Aubrey once wrote, “Most emotional safety that is found while still in the abusive relationship is by empowering oneself in every safe way possible.
Just as “domestic violence” is sometimes misunderstood as being physical beatings only, boundaries are sometimes misunderstood as being confrontational. While still being subjected to your abuser, you learn that the very last thing you want to be is confrontational. You have already been trained to know your abuser’s triggers and avoid them like the plague. Why stick your head in the lion’s mouth? You can actually create for yourself a number of healthy protective mechanisms if you are still within the confines of the abusive relationship.”
She shared 3 ways to begin empowering yourself while still in an abusive situation.
This doesn’t mean becoming angry or hard-edged. Aubrey describes this as creating a way to protect yourself from the verbal abuse—a mental shield if you will. She uses the example of mocking her ex-husband in her head. When he would rage, she would picture him as an out-of-control five-year-old who hadn’t gotten his way. Doing this helped her not to take on his rage as her fault.
This process is a bit of a learning curve, and you won’t get it right on the first attempt. And because of this, it’ll be helpful to create some mental space to plan and strategise your escape. This is really about taking the emotion out of it; creating a less turbulent space within your body and mind to come up with a plan that you can execute when you’re ready.
As much as it pained me to come to terms with it, my mother didn’t love me. She loved controlling me, playing games with me, and using me for her personal gain. But was it real, honest, and unconditional love? Nope!
As difficult as it is to admit it to yourself, the abusive relationship is not— nor will it ever be— what you want and need it to be. You need to begin grieving the loss of that dream; it will help you to begin disconnecting.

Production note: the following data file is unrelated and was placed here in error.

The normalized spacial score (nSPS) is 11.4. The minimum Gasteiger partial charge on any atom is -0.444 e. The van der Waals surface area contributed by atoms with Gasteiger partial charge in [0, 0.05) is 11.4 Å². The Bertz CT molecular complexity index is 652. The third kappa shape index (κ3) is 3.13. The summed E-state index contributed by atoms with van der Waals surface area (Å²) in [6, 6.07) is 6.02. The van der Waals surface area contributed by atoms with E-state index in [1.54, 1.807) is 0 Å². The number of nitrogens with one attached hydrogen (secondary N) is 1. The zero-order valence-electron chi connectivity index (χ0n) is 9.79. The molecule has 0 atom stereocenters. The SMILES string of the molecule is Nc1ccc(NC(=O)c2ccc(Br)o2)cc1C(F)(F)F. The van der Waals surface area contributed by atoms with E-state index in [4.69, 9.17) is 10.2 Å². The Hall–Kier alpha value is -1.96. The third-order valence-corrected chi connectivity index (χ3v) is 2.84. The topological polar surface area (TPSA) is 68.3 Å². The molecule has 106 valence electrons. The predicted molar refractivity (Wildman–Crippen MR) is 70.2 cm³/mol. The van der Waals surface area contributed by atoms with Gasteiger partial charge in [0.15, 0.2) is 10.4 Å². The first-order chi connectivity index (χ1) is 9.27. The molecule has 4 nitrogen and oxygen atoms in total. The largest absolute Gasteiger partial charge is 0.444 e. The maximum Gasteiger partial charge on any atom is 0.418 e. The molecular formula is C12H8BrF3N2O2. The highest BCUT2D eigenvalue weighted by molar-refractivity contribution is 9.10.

As Aubrey explained in the above example, by creating a different—even embarrassing and entertaining view of her partner in her head—she could give herself space to see his abusive behaviour for the craziness it was. That took a huge weight off her shoulders.
Aubrey recalls sitting down with a piece of paper divided into two columns: one side said “His Bullshit” and the other said, “How I’ll Deal With It.”
Coming up with strategies to deal with the reality of abuse is important. However, it is not the same type of planning that you may have been used to. Even though you may still be inside the abusive situation, you can already begin to change the way in which you strategise about how to guard your boundaries. I don’t just mean your physical boundaries, but your emotional ones too. That means that your thinking and planning can now focus on how you will protect and defend those boundaries.
Your strength to leave the situation itself will come from developing the strength to leave the situation in your mind first.
Escaping an abusive situation is difficult—if not full-on dangerous. Preparing your escape will make you more likely to get out and stay out. In this module, I’ll share some advice for you to consider as you equip yourself to make the first move; a series of starting points to help you remove yourself from an abusive situation.
Please always realise that abusers often escalate when their targets are trying to get out. For this part of your journey over-preparing is better than under-preparing!